When I practiced medicine, I was afraid of the insurance companies.  I would not have written this article for fear of retribution. I’m still nervous! I’m also spending a significant amount of my retirement funds on medication and healthcare. I know I am not alone.  Many of us saved for retirement to be able to cover our medical expenses.  Little did we know what was coming.

Here is today’s joke:

The fitness trainer asked me “What kind of squats are you accustomed to doing?

I said, “Diddly !!”

TO PAY OR NOT TO PAY

A recent article on KEVINMD.COM entitled, “Keep your medical insurance, but pay the doctor with cash,” was of particular interest to me.  My practice was unique in that I ran a Concierge practice side by side with a typical fee for service practice.  Comparing the two practices is easy.

The Concierge practice was fun.  If I needed a test or procedure, I could order it without hassles.  Concierge patients bought their freedom by paying cash and appreciated the care they received.  For the most part, my Concierge patients were not wealthy.  Instead, they were hard-working middle-class individuals who prioritized their health above all else.

Fee for service/insured patients relied on their insurance companies and gave up their freedom trading it for a copay.  Their care carried more overhead than the Concierge patients and they really didn’t appreciate how much back office work it took just to get them an x-ray.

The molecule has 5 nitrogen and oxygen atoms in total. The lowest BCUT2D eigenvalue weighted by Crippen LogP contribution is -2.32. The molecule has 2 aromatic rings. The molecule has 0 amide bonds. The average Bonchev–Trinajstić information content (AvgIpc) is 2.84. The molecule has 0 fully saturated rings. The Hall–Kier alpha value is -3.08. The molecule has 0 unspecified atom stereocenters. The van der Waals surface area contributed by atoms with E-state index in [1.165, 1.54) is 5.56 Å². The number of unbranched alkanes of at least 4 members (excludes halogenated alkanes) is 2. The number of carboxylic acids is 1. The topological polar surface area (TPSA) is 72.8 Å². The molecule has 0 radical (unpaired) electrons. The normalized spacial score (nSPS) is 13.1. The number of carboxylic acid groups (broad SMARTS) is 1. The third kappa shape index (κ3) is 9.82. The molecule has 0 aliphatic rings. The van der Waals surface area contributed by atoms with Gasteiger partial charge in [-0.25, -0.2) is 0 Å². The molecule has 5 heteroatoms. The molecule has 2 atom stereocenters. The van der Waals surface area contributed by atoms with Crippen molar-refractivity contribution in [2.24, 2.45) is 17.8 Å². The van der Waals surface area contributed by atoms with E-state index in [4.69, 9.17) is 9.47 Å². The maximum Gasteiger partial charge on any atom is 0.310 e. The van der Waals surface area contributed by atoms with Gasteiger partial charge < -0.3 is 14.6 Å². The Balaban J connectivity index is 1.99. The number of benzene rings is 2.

You may not know it, but your doctor’s office is forced into taking insurance products and putting up with the insurers’ discounts.  Did you ever stop to think that your doctor is your banker, carrying your debt until the insurance company pays him/her?  Did you realize that your $20-$40 copay represented the majority of your doctor’s income?  I bet you didn’t know that it cost me $10 every time I sent you a bill.

Giving a discount for cash paying patients makes sense.  The only drawback is a theoretical one.  Medicare and your insurance company could look at your doctors’ discounted fee as his/her real fee and claim that your doc over charged them.  Medicare could then claim that your bills were fraudulent and file criminal charges against your doc.  Sound insane? It is!

My suggestion is that, if possible, pay cash and ask for a discount.  In lieu of paying for your whole visit, make sure that your account is zero’d out every time prior to leaving the office. Recognize that if your insurance company requires “prior authorization” that it requires extra work and expense.  Make sure you show your appreciation.  A cake, cookies, etc. says thank you.

Personally, I think tipping your provider is appropriate but I’m in the minority!  Things are different today as many docs work for large corporations.  A five-star review says thanks in an acceptable way.